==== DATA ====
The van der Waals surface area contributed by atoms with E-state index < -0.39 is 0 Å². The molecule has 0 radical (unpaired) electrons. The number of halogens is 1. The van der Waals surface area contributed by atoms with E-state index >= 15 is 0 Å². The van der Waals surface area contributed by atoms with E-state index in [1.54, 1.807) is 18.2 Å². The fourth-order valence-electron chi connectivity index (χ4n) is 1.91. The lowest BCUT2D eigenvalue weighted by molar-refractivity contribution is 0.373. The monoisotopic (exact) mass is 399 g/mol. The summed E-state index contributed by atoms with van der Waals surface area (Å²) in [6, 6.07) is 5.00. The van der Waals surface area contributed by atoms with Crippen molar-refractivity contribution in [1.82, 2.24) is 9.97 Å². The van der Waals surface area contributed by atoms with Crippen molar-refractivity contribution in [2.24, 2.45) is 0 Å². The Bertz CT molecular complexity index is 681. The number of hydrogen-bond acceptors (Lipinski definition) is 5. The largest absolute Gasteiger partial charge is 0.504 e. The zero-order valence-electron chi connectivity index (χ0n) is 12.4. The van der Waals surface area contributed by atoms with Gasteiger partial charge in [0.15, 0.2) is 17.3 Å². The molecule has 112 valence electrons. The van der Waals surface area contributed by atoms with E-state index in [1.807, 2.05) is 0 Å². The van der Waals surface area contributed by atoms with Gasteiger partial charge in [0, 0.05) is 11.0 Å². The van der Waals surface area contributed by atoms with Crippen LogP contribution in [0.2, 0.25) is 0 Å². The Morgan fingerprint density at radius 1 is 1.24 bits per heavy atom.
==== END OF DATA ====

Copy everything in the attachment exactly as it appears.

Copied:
The van der Waals surface area contributed by atoms with E-state index < -0.39 is 0 Å². The molecule has 0 radical (unpaired) electrons. The number of halogens is 1. The van der Waals surface area contributed by atoms with E-state index >= 15 is 0 Å². The van der Waals surface area contributed by atoms with E-state index in [1.54, 1.807) is 18.2 Å². The fourth-order valence-electron chi connectivity index (χ4n) is 1.91. The lowest BCUT2D eigenvalue weighted by molar-refractivity contribution is 0.373. The monoisotopic (exact) mass is 399 g/mol. The summed E-state index contributed by atoms with van der Waals surface area (Å²) in [6, 6.07) is 5.00. The van der Waals surface area contributed by atoms with Crippen molar-refractivity contribution in [1.82, 2.24) is 9.97 Å². The van der Waals surface area contributed by atoms with Crippen molar-refractivity contribution in [2.24, 2.45) is 0 Å². The Bertz CT molecular complexity index is 681. The number of hydrogen-bond acceptors (Lipinski definition) is 5. The largest absolute Gasteiger partial charge is 0.504 e. The zero-order valence-electron chi connectivity index (χ0n) is 12.4. The van der Waals surface area contributed by atoms with Gasteiger partial charge in [0.15, 0.2) is 17.3 Å². The molecule has 112 valence electrons. The van der Waals surface area contributed by atoms with E-state index in [1.807, 2.05) is 0 Å². The van der Waals surface area contributed by atoms with Gasteiger partial charge in [0, 0.05) is 11.0 Å². The van der Waals surface area contributed by atoms with Crippen LogP contribution in [0.2, 0.25) is 0 Å². The Morgan fingerprint density at radius 1 is 1.24 bits per heavy atom.